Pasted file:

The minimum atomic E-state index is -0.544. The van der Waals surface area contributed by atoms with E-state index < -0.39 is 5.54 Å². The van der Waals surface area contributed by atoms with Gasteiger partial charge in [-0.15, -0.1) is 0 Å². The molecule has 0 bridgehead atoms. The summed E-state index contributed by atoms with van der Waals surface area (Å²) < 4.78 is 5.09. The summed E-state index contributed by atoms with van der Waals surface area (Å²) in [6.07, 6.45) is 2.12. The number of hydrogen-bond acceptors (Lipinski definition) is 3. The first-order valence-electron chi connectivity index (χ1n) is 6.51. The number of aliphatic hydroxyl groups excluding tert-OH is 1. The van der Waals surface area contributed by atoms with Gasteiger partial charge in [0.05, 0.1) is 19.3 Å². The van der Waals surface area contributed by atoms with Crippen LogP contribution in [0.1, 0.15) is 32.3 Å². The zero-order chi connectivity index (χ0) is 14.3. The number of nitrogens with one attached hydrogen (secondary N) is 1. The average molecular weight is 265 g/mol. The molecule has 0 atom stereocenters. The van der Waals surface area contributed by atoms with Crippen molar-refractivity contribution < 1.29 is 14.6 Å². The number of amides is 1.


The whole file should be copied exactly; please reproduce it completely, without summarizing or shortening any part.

The minimum atomic E-state index is -0.544. The van der Waals surface area contributed by atoms with E-state index < -0.39 is 5.54 Å². The van der Waals surface area contributed by atoms with Gasteiger partial charge in [-0.15, -0.1) is 0 Å². The molecule has 0 bridgehead atoms. The summed E-state index contributed by atoms with van der Waals surface area (Å²) < 4.78 is 5.09. The summed E-state index contributed by atoms with van der Waals surface area (Å²) in [6.07, 6.45) is 2.12. The number of hydrogen-bond acceptors (Lipinski definition) is 3. The first-order valence-electron chi connectivity index (χ1n) is 6.51. The number of aliphatic hydroxyl groups excluding tert-OH is 1. The van der Waals surface area contributed by atoms with Gasteiger partial charge in [0.05, 0.1) is 19.3 Å². The van der Waals surface area contributed by atoms with Crippen LogP contribution in [0.1, 0.15) is 32.3 Å². The zero-order chi connectivity index (χ0) is 14.3. The number of nitrogens with one attached hydrogen (secondary N) is 1. The average molecular weight is 265 g/mol. The molecule has 0 atom stereocenters. The van der Waals surface area contributed by atoms with Crippen molar-refractivity contribution < 1.29 is 14.6 Å². The number of amides is 1.